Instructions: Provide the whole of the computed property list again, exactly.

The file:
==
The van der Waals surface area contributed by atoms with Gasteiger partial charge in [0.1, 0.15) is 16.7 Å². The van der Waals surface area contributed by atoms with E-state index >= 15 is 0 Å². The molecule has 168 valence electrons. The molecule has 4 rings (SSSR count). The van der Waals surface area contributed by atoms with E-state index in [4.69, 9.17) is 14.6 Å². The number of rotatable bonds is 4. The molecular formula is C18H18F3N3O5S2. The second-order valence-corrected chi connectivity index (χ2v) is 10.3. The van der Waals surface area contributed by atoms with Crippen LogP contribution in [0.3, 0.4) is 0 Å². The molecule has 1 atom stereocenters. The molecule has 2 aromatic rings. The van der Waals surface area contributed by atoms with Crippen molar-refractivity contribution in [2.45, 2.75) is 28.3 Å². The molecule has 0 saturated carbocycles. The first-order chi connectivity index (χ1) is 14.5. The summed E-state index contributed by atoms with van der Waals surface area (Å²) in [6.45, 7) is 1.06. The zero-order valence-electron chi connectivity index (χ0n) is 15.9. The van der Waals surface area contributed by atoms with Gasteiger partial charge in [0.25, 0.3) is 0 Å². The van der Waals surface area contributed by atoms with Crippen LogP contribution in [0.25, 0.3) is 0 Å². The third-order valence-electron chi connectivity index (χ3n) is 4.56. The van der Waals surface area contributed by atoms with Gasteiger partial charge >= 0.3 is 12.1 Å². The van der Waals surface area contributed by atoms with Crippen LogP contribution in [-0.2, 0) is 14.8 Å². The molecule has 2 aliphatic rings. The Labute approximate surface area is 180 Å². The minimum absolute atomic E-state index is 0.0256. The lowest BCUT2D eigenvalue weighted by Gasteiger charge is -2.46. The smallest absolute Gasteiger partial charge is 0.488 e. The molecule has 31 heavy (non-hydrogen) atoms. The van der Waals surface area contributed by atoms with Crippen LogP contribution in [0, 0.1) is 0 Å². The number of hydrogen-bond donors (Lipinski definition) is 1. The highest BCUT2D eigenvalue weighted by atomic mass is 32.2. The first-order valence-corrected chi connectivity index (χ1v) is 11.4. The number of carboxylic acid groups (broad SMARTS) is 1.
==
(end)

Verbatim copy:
The van der Waals surface area contributed by atoms with Gasteiger partial charge in [0.1, 0.15) is 16.7 Å². The van der Waals surface area contributed by atoms with E-state index >= 15 is 0 Å². The molecule has 168 valence electrons. The molecule has 4 rings (SSSR count). The van der Waals surface area contributed by atoms with E-state index in [4.69, 9.17) is 14.6 Å². The number of rotatable bonds is 4. The molecular formula is C18H18F3N3O5S2. The second-order valence-corrected chi connectivity index (χ2v) is 10.3. The van der Waals surface area contributed by atoms with Crippen LogP contribution in [0.3, 0.4) is 0 Å². The molecule has 1 atom stereocenters. The molecule has 2 aromatic rings. The van der Waals surface area contributed by atoms with Crippen molar-refractivity contribution in [2.45, 2.75) is 28.3 Å². The molecule has 0 saturated carbocycles. The first-order chi connectivity index (χ1) is 14.5. The summed E-state index contributed by atoms with van der Waals surface area (Å²) in [6.45, 7) is 1.06. The zero-order valence-electron chi connectivity index (χ0n) is 15.9. The van der Waals surface area contributed by atoms with Gasteiger partial charge in [0.25, 0.3) is 0 Å². The van der Waals surface area contributed by atoms with Crippen LogP contribution in [0.25, 0.3) is 0 Å². The third-order valence-electron chi connectivity index (χ3n) is 4.56. The van der Waals surface area contributed by atoms with Gasteiger partial charge >= 0.3 is 12.1 Å². The van der Waals surface area contributed by atoms with Crippen LogP contribution in [-0.2, 0) is 14.8 Å². The molecule has 2 aliphatic rings. The Labute approximate surface area is 180 Å². The minimum absolute atomic E-state index is 0.0256. The lowest BCUT2D eigenvalue weighted by Gasteiger charge is -2.46. The smallest absolute Gasteiger partial charge is 0.488 e. The molecule has 31 heavy (non-hydrogen) atoms. The van der Waals surface area contributed by atoms with Crippen LogP contribution in [0, 0.1) is 0 Å². The number of hydrogen-bond donors (Lipinski definition) is 1. The highest BCUT2D eigenvalue weighted by atomic mass is 32.2. The first-order valence-corrected chi connectivity index (χ1v) is 11.4. The number of carboxylic acid groups (broad SMARTS) is 1.